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Interview with Miriam Bates

Bates, Miriam, 1926-
Dortch, LaDrea
Date of Interview: 
Bates, Miriam, 1926-; West Charlotte High School (Charlotte, N.C.); Hampton University (Va.); Johnson C. Smith University; Delta Sigma Theta Sorority; First United Presbyterian Church (Charlotte, N.C.); Segregation; Segregation in education; Civil rights movements; African American neighborhoods; African American Greek letter societies; Presbyterian Church; Education; Urban renewal; North Carolina--Charlotte; North Carolina--Charlotte--Biddleville; Virginia--Hampton; Connecticut--New Haven; Interviews (Sound recordings); Oral histories
Miriam Bates recounts her life growing up in Charlotte, her college experience at Hampton University in Virginia, and her return to Charlotte in 1978. Mrs. Bates recalls growing up in the Biddlesville neighborhood in Charlotte, where she lived through high school. Her father was the principal of Second Ward High School, but she attended rival West Charlotte High School in the 1940s (both schools were segregated at the time). Mrs. Bates describes her neighborhood growing up as close-knit and safe, but she resented that her school received hand-me-down textbooks and band uniforms from the local white schools. After college she moved to New Haven, Connecticut, worked as a teacher, and had children in public schools. She describes the inequality in integrated schools there during the early 1960s and compares it with her experience when she was a student in a segregated high school in Charlotte. Mrs. Bates then recollects her time at Hampton University in Virginia, which she enjoyed, and participation as a charter member in the Delta Sigma Theta sorority. She moved back to Charlotte when she was in her 50s, and talks about her membership in the First United Presbyterian Church in uptown Charlotte and charitable activities of her church. She also discusses urban renewal and its impact on the African American community in Charlotte. Mrs. Bates concludes her interview by comparing the segregation of her childhood and adolescence with the civil rights movement of the 1960s when her children were growing up. She expresses her belief that the old physical barriers between whites and blacks are gone but subtle barriers still exist, and that people can fight this subtle inequality through education.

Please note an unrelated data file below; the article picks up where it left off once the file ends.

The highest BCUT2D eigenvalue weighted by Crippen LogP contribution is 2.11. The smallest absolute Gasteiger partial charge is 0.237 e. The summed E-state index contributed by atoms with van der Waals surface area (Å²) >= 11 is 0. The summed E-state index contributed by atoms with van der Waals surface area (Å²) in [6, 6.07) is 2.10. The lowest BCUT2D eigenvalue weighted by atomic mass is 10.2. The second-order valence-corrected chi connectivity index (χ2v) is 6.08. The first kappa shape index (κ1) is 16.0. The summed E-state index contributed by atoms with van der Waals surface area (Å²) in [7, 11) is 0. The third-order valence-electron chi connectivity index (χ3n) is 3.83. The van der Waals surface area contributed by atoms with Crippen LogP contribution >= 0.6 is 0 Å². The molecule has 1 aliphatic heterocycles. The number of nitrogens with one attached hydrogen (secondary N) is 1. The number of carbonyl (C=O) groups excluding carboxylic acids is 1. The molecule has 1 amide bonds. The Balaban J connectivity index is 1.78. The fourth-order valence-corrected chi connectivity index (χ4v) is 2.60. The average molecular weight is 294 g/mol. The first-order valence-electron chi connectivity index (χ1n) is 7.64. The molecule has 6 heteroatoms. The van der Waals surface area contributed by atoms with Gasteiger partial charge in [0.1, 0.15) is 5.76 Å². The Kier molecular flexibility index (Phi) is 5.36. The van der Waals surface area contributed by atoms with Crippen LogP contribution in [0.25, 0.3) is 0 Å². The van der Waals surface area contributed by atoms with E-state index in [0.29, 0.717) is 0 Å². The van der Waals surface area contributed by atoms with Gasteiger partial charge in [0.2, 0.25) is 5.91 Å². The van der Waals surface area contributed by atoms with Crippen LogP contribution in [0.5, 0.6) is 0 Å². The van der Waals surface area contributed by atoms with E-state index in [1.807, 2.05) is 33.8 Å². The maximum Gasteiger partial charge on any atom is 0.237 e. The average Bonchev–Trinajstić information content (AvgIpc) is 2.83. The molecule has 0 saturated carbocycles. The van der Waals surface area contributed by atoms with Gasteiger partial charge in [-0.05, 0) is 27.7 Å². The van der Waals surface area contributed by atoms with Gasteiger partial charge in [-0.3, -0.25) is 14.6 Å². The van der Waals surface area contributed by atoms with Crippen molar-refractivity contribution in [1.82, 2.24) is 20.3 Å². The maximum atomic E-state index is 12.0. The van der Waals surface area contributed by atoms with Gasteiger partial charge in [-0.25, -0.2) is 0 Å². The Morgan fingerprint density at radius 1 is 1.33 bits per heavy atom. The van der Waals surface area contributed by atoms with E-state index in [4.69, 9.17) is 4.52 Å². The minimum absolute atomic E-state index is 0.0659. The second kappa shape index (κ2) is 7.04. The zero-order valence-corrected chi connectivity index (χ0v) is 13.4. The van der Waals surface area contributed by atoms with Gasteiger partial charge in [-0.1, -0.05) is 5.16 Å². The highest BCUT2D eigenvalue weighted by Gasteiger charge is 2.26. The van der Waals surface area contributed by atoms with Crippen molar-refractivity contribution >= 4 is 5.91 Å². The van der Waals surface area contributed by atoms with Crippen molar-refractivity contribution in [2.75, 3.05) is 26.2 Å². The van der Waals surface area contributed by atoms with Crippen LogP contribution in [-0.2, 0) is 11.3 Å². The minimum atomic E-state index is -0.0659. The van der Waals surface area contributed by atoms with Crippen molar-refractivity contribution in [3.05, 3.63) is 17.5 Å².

North Carolina--Charlotte; Connecticut--New Haven; 1930s - 2006
Interview Setting: 
Marty Saunders's home, North Carolina--Charlotte
Robert Smith student project on the Charlotte African American community
Interview Audio: